3 Strategies to Maintain Health and Fitness During Social Distancing and COVID-19
Although COVID-19 has caused temporary changes to our way of life, we shouldn’t let it put a damper on doing healthy activities. Now more than ever is the time to keep an active, healthy lifestyle, while still following the latest guidelines from the Centers for Disease Control and Prevention to prevent the spread. Doing so will help in fighting this virus. And regular physical activity boosts your immune system, prevents chronic conditions, and even helps to fight anxiety and fear.
Physical therapists encourage Americans to keep moving in or around their homes while following social distancing guidelines and other government orders. PTs are health care’s movement experts who improve quality of life through prescribed exercise, hands-on care, and patient education.
The strategies and tips in this article are provided by PTs to help you stay active and maintain your flexibility and strength. They also can help you avoid any unintended effects caused by gym closures and temporary limits on mobility.
Three Strategies for Keeping Your Body Healthy During Social Distancing
For each strategy or exercise, choose the level of intensity or length of time that fits your current ability and fitness level. If you’re not sure, start with level 1 and contact your doctor or physical therapist if you don’t know what intensity is right for you.
1. Keep moving!
Moving your body is critical to good health. Although social distancing limits our mobility, we need to find opportunities to keep moving. Try to get 30 minutes of physical activity each day that increases your heart rate or challenges your breathing in whatever number of sessions. Three 10-minute segments are just as good as one 30-minute session.
Walk, run, or ride a bike. Try an at-home yoga, cardio, or dance exercise video. Take extra trips up and down stairs if that’s an option for you (taking breaks if needed). Missing the activities you usually enjoy? Try going through the motions of your favorite ones like practicing your golf or tennis swing, or pretending to paddle or do swim strokes in the air for a few minutes at a time. Find what works for you and keep track of your progress. Bit by bit add more time, repetitions, or distance every two to three days to challenge yourself.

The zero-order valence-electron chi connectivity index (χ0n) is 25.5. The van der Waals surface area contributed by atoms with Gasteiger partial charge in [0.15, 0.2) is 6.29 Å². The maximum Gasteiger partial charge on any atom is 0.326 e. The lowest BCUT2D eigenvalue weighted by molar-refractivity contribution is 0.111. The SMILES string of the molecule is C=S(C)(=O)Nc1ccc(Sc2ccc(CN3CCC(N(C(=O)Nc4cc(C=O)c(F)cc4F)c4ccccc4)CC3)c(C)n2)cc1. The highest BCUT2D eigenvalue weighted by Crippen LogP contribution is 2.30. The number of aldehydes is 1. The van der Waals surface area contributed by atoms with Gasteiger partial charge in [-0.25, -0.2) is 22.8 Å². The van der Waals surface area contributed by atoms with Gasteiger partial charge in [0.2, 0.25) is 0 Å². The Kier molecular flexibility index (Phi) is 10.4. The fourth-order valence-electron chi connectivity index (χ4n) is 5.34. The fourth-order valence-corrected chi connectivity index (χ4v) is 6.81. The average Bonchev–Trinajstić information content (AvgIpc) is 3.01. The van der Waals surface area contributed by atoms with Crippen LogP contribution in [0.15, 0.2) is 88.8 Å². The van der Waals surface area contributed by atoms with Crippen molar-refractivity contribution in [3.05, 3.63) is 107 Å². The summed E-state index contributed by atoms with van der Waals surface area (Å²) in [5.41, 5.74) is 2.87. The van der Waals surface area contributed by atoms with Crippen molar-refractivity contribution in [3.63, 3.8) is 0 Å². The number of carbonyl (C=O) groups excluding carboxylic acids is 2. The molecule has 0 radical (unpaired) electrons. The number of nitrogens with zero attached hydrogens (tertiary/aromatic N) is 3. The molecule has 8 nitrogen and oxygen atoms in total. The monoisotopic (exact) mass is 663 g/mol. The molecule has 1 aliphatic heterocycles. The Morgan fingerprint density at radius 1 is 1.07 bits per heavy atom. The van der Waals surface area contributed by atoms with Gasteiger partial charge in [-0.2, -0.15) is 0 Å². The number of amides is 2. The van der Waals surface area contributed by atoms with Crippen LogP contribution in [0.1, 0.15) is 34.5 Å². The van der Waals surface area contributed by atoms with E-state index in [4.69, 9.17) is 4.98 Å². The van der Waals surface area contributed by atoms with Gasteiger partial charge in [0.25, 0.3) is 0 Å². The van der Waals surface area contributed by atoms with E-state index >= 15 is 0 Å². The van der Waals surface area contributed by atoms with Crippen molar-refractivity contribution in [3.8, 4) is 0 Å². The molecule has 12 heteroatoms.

Then take advantage of these stretching and strengthening programs designed by physical therapists to help you stay flexible and keep muscle strength.
2. Stretch daily.
This 30-minute stretching plan provided by physical therapists can be done at three different levels (easy, moderate, or advanced) depending on your fitness, age, and desired challenge. In addition to being physically active each day and avoiding sitting for long periods, it’s essential to keep your body flexible by stretching daily. Stretching should be done after getting at least five minutes of physical activity to warm up.
Tip: Try to fit stretching and strengthening into things that you enjoy like a daily TV show or listening to music or a podcast.
3. Maintain muscle strength.
Being inactive and prolonged sitting can cause our muscles to lose strength. It is vital to build or maintain muscle strength, now more than ever. Physical therapists designed a 30-minute strengthening program with easy, moderate, or advanced levels.
More movement means better health. There are many options for exercising at home. Videos on demand from your TV provider, streaming services, or mobile apps can bring instruction directly to you. Just make sure to choose one with the right level of difficulty for your fitness level.
Here are some safe, effective video programs led by physical therapists to help keep you and everyone in your family moving:
Get Ready for Fun Times To Come
Following these tips will help you stay healthy and keep you ready to return to your favorite activities when circumstances permit. While we all work together to fight this pandemic and do our part to protect ourselves and our communities from COVID-19, let’s stay active. Even while we’re apart, we’re all in this together.
Authored by James E. Zachazewski, PT, DPT, board-certified clinical specialist in sports physical therapy, and Lauren J. Mellett, PT, DPT, board-certified clinical specialist in cardiovascular and pulmonary physical therapy.
For more information on physical activity, visit Physical Activity Guidelines for Americans.